Chris (an ultra-independent film maker and hardcore hot rodder) was screening selected scenes from his first full length feature film (American Thrill Ride) and invited me to sit on the jury and bust chops along with the rest of the people involved. I reflected on the above examples of cinema connectivity, then thought of my link with Chris.
As a pre-pubescent elfin street punk with a chronic case of Go Fast fever in the mid 60s, I was begrudgingly friended by a neighborhood hot rodder who sometimes let me wash parts and hand him tools while he built his blown smallblock powered '33 Willys coupe. Bill Darland was an "old guy" (probably pushing twenty at the time), but took time to demystify the workings of this badass street/stripper to me. I was beyond honored. Bill taught me some basic theory that has served me well over the years. We both survived the 60s and went our separate ways. Decades later, I started running into this Chris guy at drag races, swap meets and other gearhead gatherings. We were finally introduced by a mutual friend (fast street car guru Charlie Allin) and I discovered Chris' last name was Darland. Bill is his uncle and had shared his expertise with Chris, inspiring and educating him just as he had me. Besides that common denominator, I instantly sensed that Chris 'gets it' - that hot rods are toys to be played with and are not necessarily status symbols. Plus, he's just an easy guy to hang with.
Chris builds cars at his shop, Chris' Hot Rodz, by day and makes unabashedly sophomoric comedies at night (heavy on the 'night' - this guy hasn't slept a wink in 15 years).
So when Chris called about the screening, I cranked up the wagon and rolled down to Johnny B's, a tiny rockabilly joint on a downtown side street, where the screening took place. The invitees were almost exclusively participants in the project (my hot rod Morris plays itself - a psycho street racer - in a bit part) and all are friends. Basically, we broke into Johnny B's and threw a private party. My only expectation was to have some laughs with my friends. And my expectations were met, head on.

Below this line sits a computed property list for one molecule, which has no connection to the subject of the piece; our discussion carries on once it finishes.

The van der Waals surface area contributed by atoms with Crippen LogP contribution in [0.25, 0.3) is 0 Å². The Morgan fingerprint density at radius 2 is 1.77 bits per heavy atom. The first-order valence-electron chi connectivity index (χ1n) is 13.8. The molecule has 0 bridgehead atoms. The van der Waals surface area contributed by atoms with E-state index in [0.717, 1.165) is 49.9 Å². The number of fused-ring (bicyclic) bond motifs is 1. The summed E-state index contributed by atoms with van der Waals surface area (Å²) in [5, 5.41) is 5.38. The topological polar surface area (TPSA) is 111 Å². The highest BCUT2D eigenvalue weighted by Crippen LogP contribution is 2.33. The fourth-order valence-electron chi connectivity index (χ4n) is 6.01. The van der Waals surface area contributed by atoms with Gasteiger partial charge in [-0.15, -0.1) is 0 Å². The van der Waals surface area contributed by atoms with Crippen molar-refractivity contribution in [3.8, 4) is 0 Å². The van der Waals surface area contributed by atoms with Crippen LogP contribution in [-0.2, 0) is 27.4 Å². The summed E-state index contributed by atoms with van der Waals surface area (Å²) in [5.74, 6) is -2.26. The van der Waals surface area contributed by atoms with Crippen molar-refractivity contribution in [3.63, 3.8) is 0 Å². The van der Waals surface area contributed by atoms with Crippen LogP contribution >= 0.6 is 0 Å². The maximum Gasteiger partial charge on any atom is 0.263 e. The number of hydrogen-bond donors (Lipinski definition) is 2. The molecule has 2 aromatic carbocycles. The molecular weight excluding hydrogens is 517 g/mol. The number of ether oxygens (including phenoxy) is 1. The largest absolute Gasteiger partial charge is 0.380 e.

After much nervous flitting about, wrestling with tech demons, and the world's most succinct introduction ("Here it is"), Chris showed us half a dozen finished scenes from the film, as well as a lengthy string of out takes. The scenes we witnessed were surprisingly realized, considering none of the actors have had any experience whatsoever, beyond Chris' direction. Production values exceeded expectations. And the bottom line: It was funny. Imagine a parody of Two Lane Blacktop, with more plot, more action and way more dialog - acted out by individuals who'd rather do time in detention than attend a drama class. Part of the fun was watching these guys try to crack each other up on screen - it was palpable. And contagious. More so, when the out takes appeared. These guys are all naturally hilarious anyway (another reason they're all friends), and the bar was raised even higher when the cameras rolled. My side literally aches today, from laughing so much last night. Of course, a big part of that is because I know these people. Will Joe Toolbox find the film as amusing as we did? This reviewer had too much fun watching American Thrill Ride to care what others may think of it. Five stars!
This was the polar opposite of the Boys of Bonneville experience. Luckily, I can look to each end of this spectrum and honestly say that I enjoyed them both equally. How often does that happen? Maybe somebody should make a movie about this phenomenon. Meanwhile, I know Uncle Bill must be very proud... I am.
Keep an eye on www.divebombersgarage.com for a release date on the film. Give it a couple of years. While you're waiting, you can see some of Chris' learning curve in action on the site.
... THE END